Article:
The extended boarding of psychiatric patients is an issue facing many emergency departments today. Appropriate and timely treatment alternatives aren’t always readily available. And as a result, patients are left to wait in EDs, occupying much-needed beds and increasing the hospital’s average length of stay (LOS).
In most instances, psychiatric patients don’t require the services an ED is equipped to provide. However, the closing of mental health and substance abuse facilities in states across the country result in fewer options for immediate care for patients suffering from psychiatric disorders. For many of these patients, the ED is nothing more than a waiting room.
An account of how one ED in Maine — Maine Medical Center — was able to transform its evaluation, transfer and admission process for its psychiatric patients offers sound strategies many EDs can adopt for reducing overall length of stay for these patients.
The researchers, whose report was published by the Institute for Healthcare Improvement, had a simple goal: decrease the ED’s average LOS for psychiatric patients from 10 hours to 6 hours. Over the next year, they worked to identify strategies to meet their goal.
What did they do?
For starters, researchers looked at the data. They identified key measures to help guide the steps needed to be taken to decrease LOS among its psychiatric patients. For example, they looked at total psychiatric admissions by month and patients per month with an LOS greater than 12 hours. Researchers also looked at the LOS for psychiatric patients and non-psychiatric patients admitted to the hospital and the mean security hours of each admitted patient per month.
After evaluating the data, researchers decided upon, and implemented, these eight changes to Maine Medical Center’s evaluation, transfer and admission process of psychiatric patients:
- Streamline and standardize clinical information collected
- Establish targets for LOS
- Standardize patient assessment tools for outpatient and inpatient acute psychiatry
- Establish medical clearance standards and provided staff education
- Move pre-certification process from ED to receiving psychiatric units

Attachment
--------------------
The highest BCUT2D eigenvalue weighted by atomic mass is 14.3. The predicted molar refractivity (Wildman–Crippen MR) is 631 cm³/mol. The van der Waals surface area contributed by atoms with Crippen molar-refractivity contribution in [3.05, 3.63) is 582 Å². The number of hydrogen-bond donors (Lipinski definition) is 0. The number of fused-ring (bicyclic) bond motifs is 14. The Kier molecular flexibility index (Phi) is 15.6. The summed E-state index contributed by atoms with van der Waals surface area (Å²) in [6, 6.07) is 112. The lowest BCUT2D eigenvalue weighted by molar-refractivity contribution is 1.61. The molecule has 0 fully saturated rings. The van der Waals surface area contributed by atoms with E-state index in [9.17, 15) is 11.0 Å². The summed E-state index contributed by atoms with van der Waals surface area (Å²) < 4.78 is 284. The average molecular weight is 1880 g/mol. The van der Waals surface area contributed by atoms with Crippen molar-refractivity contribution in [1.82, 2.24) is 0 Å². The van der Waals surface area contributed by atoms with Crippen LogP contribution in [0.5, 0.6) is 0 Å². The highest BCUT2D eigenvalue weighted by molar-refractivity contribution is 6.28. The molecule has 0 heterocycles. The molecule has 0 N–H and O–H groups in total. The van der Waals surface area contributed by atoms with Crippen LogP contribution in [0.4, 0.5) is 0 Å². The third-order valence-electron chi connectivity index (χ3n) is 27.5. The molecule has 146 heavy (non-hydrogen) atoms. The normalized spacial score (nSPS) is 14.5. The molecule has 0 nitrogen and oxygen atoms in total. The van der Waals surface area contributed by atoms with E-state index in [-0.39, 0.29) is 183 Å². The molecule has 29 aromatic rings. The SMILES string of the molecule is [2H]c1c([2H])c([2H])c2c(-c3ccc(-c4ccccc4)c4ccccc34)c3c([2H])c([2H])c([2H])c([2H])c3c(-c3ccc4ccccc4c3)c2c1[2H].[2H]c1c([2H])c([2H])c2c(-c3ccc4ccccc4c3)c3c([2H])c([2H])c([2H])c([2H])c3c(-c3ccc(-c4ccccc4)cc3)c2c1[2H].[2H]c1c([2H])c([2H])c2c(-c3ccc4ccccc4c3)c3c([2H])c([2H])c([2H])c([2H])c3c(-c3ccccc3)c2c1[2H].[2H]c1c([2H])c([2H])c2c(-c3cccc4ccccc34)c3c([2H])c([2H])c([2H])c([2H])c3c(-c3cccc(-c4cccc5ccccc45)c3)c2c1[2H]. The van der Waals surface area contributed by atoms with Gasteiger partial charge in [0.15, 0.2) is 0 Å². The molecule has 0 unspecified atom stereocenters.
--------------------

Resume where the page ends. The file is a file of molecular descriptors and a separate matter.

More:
- Re-engineer admission process at Spring Harbor Hospital (SHH), an affiliated psychiatric facility
- Create multigenerational unit at SHH to increase flexibility in patient placement
- Form dedicated admission teams at SHH
A key change for Maine Medical Center was to work with its affiliated psychiatric facility — Spring Harbor Hospital — to help streamline the transfer and admission process. They did this while also tackling internal security issues related to the use of restraint and seclusion of psychiatric patients. (This was necessary to heighten safety of both patient and staff.)
By implementing a few strategies while focusing on security, safety and teamwork, researchers witnessed dramatic results. LOS dropped from its peak of almost 18 hours to just over 6 hours, even though Maine Medical Center experienced a 37-percent increase in the number of psychiatric patients it saw. And with this decrease in LOS, came less need for security staff.
What can other EDs learn from the experience of Maine Medical Center? Researchers sum it up this way:
- Include the right members on the interdisciplinary team.
- When appropriately focused and coordinated, the interdisciplinary workteam can do much to streamline patient management and disposition processes.
- Think openly. Broad-based and simultaneous revisions of care processes engender much more process improvement than sequential, more narrowly based efforts.
- Are psychiatric patients presenting to your emergency department experiencing an increased length of stay? Donovan and Partners can assess your current processes to help expedite the evaluation, transfer and admission of psychiatric patients arriving at your ED. Feel free to drop me a line or message me directly.
Institute for Healthcare Improvement: “Improvement Report: Reducing Length of Stay in the Emergency Department for Psychiatric Patients”